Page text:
Learn to live from the inside, the bull’s eye of your true being. -Sandra Walston
There are always three people at play in my work: Toothpick, the inner artist child who conceives of the ideas; me, the adult with the hands and the materials necessary for bringing them to life; and Frankie, the inner writer child who comes up with the titles, sometimes as soon as Toothpick pinpoints the stain she wants to work with when we get home. In the case of Attitude, whatever it was that oozed out of a trashcan on the southwest end of Brooklyn’s Fort Greene Park.
Frankie is away the day Toothpick and I work on this piece. At no point in the process does she tell us what it should be called. Nor does she contest when, later that evening, I show it to my friends during a Zoom happy hour and one of them says, “Call it Attitude!”
The suggested title sticks, but I don’t necessarily love it. The woman in the painting is beautifully dressed and coiffed, and she appears quite confident, but she doesn’t have an attitude.
Frankie might very well agree with me on this fact, but if she doesn’t speak up to offer a more fitting title, perhaps it is because she believes the one my friend gave it to be right on target.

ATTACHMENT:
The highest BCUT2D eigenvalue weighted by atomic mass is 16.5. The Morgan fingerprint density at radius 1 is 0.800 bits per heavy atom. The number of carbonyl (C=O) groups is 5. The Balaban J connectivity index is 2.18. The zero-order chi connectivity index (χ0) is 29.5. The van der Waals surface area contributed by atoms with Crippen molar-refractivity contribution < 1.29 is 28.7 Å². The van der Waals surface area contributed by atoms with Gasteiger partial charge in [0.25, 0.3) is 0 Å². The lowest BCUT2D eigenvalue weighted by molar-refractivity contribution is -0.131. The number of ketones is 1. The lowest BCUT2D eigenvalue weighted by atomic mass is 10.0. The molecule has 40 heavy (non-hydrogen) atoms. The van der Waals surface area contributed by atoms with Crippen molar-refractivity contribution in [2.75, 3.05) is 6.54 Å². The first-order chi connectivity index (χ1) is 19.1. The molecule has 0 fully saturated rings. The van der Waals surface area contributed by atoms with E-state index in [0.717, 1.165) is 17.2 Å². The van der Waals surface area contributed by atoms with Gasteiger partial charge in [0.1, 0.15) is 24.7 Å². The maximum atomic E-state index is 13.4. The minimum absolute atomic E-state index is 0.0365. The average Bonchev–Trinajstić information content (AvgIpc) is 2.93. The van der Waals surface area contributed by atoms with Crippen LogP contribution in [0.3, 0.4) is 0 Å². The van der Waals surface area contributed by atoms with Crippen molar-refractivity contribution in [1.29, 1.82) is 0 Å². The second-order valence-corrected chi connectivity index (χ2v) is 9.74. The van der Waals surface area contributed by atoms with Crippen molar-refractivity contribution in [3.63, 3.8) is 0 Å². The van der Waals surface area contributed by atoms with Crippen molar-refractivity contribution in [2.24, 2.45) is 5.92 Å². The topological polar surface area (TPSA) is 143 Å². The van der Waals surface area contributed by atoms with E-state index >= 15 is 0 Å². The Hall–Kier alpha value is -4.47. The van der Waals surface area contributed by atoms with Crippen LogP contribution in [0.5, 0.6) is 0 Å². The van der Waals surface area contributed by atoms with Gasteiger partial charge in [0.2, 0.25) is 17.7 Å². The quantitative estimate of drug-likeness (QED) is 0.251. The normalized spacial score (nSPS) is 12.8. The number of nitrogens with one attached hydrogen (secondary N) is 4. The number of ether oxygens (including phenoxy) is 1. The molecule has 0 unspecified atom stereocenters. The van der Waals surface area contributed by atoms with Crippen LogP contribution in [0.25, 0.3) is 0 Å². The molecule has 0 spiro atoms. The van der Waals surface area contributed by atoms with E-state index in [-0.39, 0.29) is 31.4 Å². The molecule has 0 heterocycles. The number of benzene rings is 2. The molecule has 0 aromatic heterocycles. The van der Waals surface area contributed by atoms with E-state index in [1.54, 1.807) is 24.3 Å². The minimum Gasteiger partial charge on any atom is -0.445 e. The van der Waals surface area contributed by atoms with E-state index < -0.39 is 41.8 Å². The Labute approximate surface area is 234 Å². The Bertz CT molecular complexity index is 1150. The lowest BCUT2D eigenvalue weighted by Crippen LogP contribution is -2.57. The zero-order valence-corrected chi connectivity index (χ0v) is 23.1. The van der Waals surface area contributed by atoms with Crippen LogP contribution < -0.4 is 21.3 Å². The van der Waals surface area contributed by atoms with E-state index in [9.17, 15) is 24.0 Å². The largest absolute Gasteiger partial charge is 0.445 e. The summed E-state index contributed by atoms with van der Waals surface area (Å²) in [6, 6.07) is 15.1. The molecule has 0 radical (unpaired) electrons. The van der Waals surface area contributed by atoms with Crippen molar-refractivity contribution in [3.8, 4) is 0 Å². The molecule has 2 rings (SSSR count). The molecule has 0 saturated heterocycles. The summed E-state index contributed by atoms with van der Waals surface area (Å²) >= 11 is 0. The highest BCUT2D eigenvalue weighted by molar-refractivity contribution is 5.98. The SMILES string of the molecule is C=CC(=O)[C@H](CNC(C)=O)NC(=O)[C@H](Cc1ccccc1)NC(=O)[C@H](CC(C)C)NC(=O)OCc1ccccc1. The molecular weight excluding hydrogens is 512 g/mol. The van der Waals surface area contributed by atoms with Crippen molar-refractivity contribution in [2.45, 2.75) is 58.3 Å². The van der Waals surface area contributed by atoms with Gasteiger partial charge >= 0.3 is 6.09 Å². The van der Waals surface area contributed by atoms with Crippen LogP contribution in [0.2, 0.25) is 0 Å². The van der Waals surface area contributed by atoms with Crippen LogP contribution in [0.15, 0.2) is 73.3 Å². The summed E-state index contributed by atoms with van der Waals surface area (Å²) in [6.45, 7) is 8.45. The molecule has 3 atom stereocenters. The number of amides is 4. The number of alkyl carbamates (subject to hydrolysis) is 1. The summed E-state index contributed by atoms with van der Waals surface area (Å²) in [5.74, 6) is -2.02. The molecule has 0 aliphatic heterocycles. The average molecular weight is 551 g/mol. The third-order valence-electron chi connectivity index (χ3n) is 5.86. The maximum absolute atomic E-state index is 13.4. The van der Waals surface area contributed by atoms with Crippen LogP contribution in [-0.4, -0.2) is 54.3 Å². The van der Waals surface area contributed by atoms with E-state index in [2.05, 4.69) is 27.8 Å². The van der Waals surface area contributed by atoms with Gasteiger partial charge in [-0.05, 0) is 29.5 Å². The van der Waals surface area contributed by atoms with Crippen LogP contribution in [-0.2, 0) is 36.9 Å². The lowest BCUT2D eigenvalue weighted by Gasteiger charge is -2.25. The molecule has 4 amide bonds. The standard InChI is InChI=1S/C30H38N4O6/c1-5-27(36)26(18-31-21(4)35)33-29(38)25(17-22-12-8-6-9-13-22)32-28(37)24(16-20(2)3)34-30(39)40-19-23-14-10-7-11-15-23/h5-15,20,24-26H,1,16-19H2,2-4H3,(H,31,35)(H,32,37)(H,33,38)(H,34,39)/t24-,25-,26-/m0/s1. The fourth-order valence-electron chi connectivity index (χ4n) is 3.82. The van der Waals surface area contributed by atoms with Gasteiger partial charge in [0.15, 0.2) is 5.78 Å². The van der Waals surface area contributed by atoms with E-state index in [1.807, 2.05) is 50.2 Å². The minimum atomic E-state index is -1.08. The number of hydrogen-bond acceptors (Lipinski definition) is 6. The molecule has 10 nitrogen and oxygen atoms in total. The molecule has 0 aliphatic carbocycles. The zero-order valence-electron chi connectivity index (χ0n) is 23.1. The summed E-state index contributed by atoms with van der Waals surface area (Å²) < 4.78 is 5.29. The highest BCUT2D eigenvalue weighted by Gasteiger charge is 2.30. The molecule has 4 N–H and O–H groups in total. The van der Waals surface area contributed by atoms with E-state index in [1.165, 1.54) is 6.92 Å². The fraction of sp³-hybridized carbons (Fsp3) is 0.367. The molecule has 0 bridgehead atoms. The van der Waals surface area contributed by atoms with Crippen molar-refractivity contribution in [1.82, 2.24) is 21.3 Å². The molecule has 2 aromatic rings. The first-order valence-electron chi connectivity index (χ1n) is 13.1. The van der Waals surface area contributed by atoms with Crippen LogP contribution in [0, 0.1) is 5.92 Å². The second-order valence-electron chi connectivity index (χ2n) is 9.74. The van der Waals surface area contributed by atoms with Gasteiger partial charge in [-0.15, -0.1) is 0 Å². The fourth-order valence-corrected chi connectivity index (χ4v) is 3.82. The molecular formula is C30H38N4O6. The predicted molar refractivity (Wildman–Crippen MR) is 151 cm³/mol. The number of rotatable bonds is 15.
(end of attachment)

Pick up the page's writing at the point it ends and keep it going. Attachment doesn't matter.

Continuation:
Frankie being a child, and children being close to God, she surely has a more far-reaching comprehension of the word than I do. While I fixate on the negative connotations it conjures up based on my very limited past human experience, Frankie sees something more positive that only time will reveal. The woman’s stance suggests forward movement; there is change on the horizon, there is an opportunity to make positive adjustments to an attitude that has, up until now, prevented her from fully accepting her authentic self.
“You painted yourself,” the youngest of my three brothers exclaims when he sees Attitude. I don’t agree. There is, of course, the right arm and hand that evoke my guitar playing, but nothing more. The woman herself is far too beautiful to be me, far too cool. And the confidence! Look at her! She’s flat as a board and yet rocking a tube top without any kind of padded strapless bra? Are you kidding me? I would never have had the courage to do that pre-breast implants! It wouldn’t have looked good!
Ultimately, though, my brother is right.
It is Toothpick who conceived of this portrait, who guided my hand in painting it. This is me the way Toothpick sees me. The way even I, with the little change in attitude Frankie understands is possible, could one day see myself: a beautiful, cool woman brave enough to rock the body God gave her. I had the courage inside me to do this, the painting shows me where: at the bull’s eye, the center of my being. My heart.
Thank you to Sandra Walston for her piece Bull’s-Eye Courage (21 September 2021, https://www.sandrawalston.com/2021/09/courage-hitting-the-bulls-eye/)